Asparagus and Garlic Scape Quiche

See?  Told you there’d still be recipes.  Told you many of them would still be paleo (I’m off dairy for a bit).  And, frankly, I haven’t made a quiche with a crust in years – it’s just such a pain in the ass.

At any rate, I’d bought asparagus so we could grill it, wrapped in bacon, for our holiday cookout this week, and then went and forgot all about it.  Derp.  My fridge also runneth over with garlic scapes from the garden.

(Oh, the garden!  We haven’t taken part in a CSA in the last 3 or so years because we get so little from them that Beloved isn’t growing in the now 16 separate vegetable gardens in our back, side and front yards.  We barely even go to the farmers market any more – the only reason I bought asparagus is because we’ve already harvested every bit we possibly could of ours.)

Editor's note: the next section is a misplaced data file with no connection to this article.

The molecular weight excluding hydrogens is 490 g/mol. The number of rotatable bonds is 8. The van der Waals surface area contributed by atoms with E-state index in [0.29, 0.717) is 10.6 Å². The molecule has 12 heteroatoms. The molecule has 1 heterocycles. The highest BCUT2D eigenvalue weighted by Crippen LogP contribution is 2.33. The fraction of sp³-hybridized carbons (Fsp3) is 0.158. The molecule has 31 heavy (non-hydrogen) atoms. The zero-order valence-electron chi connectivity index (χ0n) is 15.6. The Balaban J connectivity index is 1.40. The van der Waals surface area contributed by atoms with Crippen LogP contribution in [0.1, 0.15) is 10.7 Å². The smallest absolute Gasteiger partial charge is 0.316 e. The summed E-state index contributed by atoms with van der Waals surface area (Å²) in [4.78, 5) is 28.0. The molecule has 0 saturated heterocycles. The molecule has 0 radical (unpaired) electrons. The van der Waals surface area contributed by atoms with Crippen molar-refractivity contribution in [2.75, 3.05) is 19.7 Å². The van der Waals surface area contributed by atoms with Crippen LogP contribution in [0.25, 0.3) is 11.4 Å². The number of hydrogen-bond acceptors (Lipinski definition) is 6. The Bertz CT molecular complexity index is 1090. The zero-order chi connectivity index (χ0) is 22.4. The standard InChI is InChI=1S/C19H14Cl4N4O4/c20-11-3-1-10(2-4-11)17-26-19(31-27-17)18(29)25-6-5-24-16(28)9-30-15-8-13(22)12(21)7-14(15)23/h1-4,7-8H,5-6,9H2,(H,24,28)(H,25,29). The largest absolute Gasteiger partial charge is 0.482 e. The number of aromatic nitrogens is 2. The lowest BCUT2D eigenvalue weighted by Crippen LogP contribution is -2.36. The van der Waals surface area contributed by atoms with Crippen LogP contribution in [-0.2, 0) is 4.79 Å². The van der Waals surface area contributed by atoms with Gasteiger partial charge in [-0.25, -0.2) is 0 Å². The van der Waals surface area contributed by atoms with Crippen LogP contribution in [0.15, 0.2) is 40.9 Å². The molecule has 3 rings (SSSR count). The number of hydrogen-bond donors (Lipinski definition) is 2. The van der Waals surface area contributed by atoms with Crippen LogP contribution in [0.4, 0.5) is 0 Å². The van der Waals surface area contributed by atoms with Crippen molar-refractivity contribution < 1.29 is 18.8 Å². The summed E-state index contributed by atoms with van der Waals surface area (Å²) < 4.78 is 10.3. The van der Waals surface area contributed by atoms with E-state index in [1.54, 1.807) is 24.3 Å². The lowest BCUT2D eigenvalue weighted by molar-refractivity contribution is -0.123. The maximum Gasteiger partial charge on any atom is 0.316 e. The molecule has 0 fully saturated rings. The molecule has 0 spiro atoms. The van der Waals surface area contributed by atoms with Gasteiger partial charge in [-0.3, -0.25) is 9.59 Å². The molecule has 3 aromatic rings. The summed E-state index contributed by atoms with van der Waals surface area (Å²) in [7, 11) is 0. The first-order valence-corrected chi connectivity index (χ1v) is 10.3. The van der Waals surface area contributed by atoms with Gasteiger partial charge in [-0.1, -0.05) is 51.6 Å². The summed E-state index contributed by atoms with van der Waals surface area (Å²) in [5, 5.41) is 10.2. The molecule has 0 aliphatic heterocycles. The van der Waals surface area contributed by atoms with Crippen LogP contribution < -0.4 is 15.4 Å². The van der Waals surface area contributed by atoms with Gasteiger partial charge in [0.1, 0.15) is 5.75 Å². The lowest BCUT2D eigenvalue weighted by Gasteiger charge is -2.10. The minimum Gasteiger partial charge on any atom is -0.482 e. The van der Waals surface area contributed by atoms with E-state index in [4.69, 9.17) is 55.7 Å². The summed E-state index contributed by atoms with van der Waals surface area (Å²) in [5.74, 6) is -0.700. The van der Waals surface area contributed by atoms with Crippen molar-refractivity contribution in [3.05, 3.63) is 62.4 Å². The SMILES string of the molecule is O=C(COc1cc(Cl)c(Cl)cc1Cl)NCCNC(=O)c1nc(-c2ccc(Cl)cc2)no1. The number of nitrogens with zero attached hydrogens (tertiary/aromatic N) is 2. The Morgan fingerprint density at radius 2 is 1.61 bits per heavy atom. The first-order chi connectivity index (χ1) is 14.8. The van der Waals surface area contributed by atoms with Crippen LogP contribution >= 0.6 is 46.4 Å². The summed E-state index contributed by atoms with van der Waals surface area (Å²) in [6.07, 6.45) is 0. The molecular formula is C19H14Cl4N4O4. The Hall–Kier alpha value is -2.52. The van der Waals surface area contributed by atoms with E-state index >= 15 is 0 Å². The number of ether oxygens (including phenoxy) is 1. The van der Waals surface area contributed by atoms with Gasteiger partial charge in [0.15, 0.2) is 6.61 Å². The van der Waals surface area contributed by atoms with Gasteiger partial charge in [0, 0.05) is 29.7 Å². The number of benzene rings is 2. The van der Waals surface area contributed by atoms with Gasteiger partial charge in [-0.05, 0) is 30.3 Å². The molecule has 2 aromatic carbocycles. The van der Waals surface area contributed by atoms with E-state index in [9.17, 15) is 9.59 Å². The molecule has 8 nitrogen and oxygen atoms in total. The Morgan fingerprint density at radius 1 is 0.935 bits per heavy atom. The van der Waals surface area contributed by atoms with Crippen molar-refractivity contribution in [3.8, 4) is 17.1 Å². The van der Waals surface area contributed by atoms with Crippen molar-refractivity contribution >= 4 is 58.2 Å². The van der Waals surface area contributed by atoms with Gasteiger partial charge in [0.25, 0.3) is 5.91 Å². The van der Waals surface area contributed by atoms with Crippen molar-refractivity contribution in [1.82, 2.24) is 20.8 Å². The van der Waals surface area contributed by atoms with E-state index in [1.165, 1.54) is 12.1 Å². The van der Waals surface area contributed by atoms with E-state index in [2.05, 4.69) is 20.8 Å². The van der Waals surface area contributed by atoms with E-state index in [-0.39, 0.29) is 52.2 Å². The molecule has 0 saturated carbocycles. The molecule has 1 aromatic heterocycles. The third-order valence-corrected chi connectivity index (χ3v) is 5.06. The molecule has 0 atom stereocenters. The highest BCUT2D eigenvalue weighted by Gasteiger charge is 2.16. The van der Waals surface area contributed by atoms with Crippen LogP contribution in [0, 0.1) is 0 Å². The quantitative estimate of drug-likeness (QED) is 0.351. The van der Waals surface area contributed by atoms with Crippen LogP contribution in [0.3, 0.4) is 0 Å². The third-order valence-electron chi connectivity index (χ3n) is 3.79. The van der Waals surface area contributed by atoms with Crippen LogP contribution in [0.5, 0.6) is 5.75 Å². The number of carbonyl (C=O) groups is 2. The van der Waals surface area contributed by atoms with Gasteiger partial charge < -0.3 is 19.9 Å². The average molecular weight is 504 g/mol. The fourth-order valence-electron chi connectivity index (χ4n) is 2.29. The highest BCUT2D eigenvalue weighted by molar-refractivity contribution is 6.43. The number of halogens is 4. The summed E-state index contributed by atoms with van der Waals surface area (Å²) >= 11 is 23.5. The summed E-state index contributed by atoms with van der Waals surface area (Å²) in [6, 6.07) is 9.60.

We ate this for brunch on the morning of the 4th alongside some fresh watermelon left over from Monday’s cookout and it was really, really good.  The asparagus and scapes were roasted with a large shallot, and I threw the bacon in for good measure.

I had the suggested serving size.  Beloved ate half of the whole damn thing.

So there you go.

I’ll be back with later this week with current photos of – drumroll – The G Man!  You won’t believe how much he’s grown.

Roasted Asparagus and Garlic Scape Quiche

Notes:  You can certainly make this in a crust if you like.  If you don’t have a problem with dairy, feel free to use half and half in place of the coconut milk.  If you don’t like coconut, you can use another non-dairy milk substitute, but I’d probably reduce the amount to 1 cup and add another egg.

Serves: 6

1 pound pencil-thin asparagus, trimmed and cut into 2-inch pieces
1 cup garlic scapes, cut into 2-inch pieces
1 large shallot, coarsely chopped
2 tablespoons olive oil